experimental science), but it cannot (barring the discovery of further
information) provide an enemy or a motive for the hypothetical war.
Therefore, though archaeology can be said to be a historical "science", it
cannot in many cases reliably reconstruct the past. It is too dependent
upon knowledge of unique particulars. It does not have general "laws of
human development" available to it, as cosmologists have laws of gravity and
nuclear physics and reliable equations for relativity theory and quantum
theory and so on.

So, while I appreciate that someone in your field can argue strongly for the
validity of moving from experimental sciences to certain particular past
events (Big Bangs and supernovae and so on), I wonder if your sympathy for
that sort of reasoning isn't making you a bit too generous regarding the
soundness of the reconstructions offered by neo-Darwinian evolution. While
there are plenty of ifs, ands and buts even in cosmological reconstructions
(and yes, I take your point that the proper term should be "cosmogonical",
but I'm following common usage), there are many more in macroevolutionary
theory, a theory which, since the time of Darwin, has always had to be
written (when written honestly) largely in the subjunctive mood.

Now maybe I'm putting words in Moorad's mouth here, and he can correct me if
I'm wrong, but I'm imagining that he some some of my thoughts in mind in the
sorts of distinction he is making. As to his private thoughts on the actual
occurrence of microevolution, of macroevolution, and of the truth or
falsehood of young earth creationism, etc., I am not privy to them and do
not understand the personal "big picture" that might be motivating his
discussion. I am just trying to make sense of what he has written. And
what he has written makes sense to me.

(This does not mean that I endorse everything that Moorad has said about
science. Some of his statements about data versus interpretation,
philosophy versus science, and other matters, insofar as I understand them,
sound too modern and even specifically too Kantian for my Greek taste. But
I am talking here only about his remarks regarding experimental versus
historical science.)

Cameron.

----- Original Message -----
From: "Alexanian, Moorad" <alexanian@uncw.edu>
To: "George Murphy" <GMURPHY10@neo.rr.com>; "AmericanScientificAffiliation"
<asa@calvin.edu>
Sent: Saturday, August 01, 2009 1:22 PM
Subject: RE: [asa] New fruit fly threat in Southern California

> George,
>
> I would like you to tell me what experimental physicist would call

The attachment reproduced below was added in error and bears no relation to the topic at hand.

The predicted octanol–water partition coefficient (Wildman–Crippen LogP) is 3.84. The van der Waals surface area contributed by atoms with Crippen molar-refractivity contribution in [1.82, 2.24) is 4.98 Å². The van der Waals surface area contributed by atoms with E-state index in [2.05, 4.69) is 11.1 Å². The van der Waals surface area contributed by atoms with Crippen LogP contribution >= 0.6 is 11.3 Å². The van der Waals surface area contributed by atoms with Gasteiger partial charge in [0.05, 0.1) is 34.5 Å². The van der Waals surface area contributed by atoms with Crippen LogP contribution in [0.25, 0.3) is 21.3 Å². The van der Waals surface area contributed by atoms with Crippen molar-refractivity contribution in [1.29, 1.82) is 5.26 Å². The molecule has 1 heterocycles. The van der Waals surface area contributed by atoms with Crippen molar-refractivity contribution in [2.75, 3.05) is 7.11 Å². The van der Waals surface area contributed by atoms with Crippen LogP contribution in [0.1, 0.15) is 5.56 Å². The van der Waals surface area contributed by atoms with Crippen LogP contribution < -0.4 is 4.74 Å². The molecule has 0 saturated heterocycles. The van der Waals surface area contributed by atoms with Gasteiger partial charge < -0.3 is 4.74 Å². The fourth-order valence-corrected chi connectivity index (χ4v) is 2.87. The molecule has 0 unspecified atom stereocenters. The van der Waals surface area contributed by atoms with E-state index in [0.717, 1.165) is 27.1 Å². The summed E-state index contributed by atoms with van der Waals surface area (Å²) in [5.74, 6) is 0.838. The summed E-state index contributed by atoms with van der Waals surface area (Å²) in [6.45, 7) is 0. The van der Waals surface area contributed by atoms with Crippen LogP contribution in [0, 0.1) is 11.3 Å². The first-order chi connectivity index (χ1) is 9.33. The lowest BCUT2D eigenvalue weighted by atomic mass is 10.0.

> himself/herself a historical scientist when he is acting as an
> experimental scientist qua experimental scientist. Just one! I am afraid
> it is you that refuses to see what to me is self-evident. Experimental
> science is based on experiments that go beyond the time that they are done
> as attested by the fact they are framed in terms of Laws of Nature. No
> experimental scientist would invoke anything that happened in the past,
> other that previously done experiments. Did Newton care a bit about how
> the solar system came about when he created theoretical/ mathematical
> physics on the basis of experimental results? If the history of the
> Universe were to be played backward in time like a film, what happened in
> the past would be obvious, no science would be required, but nowhere in
> that film you would see the Laws of Nature that we discovered through
> experimentation.
>
> Moorad
> ________________________________________
> From: George Murphy [GMURPHY10@neo.rr.com]
> Sent: Saturday, August 01, 2009 12:31 PM
> To: Alexanian, Moorad; AmericanScientificAffiliation
> Subject: Re: [asa] New fruit fly threat in Southern California
>
> The species Homo sapiens has evolved to the point of having trans-oceanic
> transportation. White fruit flies hitchhiked a ride on some fruit from SE
> Asia to California.
> Experts in evolutionary biology may have some other response but my guess
> is that the situation was something like that.
>
> Having said that, I have to point out that your "challenge" seems rather
> silly. I pointed out before that your tendency to make little snipes at
> evolution & "historical sciences" rather than be willing to engage in
> anything like sustained discussion on these matters is unhelpful. I will
> make so bold as to say that I & others on the list have pretty well
> demolished your attempts to show that there is a hard and fast distinction
> between historical sciences (& evolutionary biology in particular) &
> experimental sciences. Do you simply not understand the arguments? Or
> are you just going to bull ahead in spite of them? There's no disgrace in
> occasionally admitting that you're wrong.
>
>
> Shalom
> George
> http://home.roadrunner.com/~scitheologyglm
> ----- Original Message -----
> From: "Alexanian, Moorad" <alexanian@uncw.edu<mailto:alexanian@uncw.edu>>
> To: "AmericanScientificAffiliation"
> <asa@calvin.edu<mailto:asa@calvin.edu>>
> Sent: Saturday, August 01, 2009 8:48 AM
> Subject: [asa] New fruit fly threat in Southern California
>
>>I just read the following news item. Would you kindly get all the experts
>>in evolutionary biology to solve this pending problem? However, they must
>>solve the problem as evolutionary biologists not experimental biologists.
>>Moorad
>>
>>
>>
>>
>> New fruit fly threat in Southern California
>>
>> (AP) 17 hours ago
>>
>> LOS ANGELES California agriculture officials say an infestation of the
>> white striped fruit fly has been found in Los Angeles County, the first
>> detection of the pest in the Western Hemisphere.
>>
>> The fly is from tropical Southeast Asia and damages the fruit of many
>> trees, especially guava and mango.
>>
>> The state Department of Food and Agriculture said Friday that seven white
>> striped fruit flies were found recently in traps in the La Verne area
>> east of Los Angeles.
>>
>> The state is beginning a mass trapping effort in a 15-square-mile area.
>>
>> Traps placed in trees will contain an attractant to lure male flies and a
>> small amount of pesticide to kill them. The strategy is intended to
>> eliminate breeding.
>>
>> Authorities will also treat the ground in the areas where the seven flies
>> were found.
>>
>> Copyright 2009 The Associated Press. All rights reserved.
>>
>>
>>
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>
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Received on Sat Aug 1 17:42:14 2009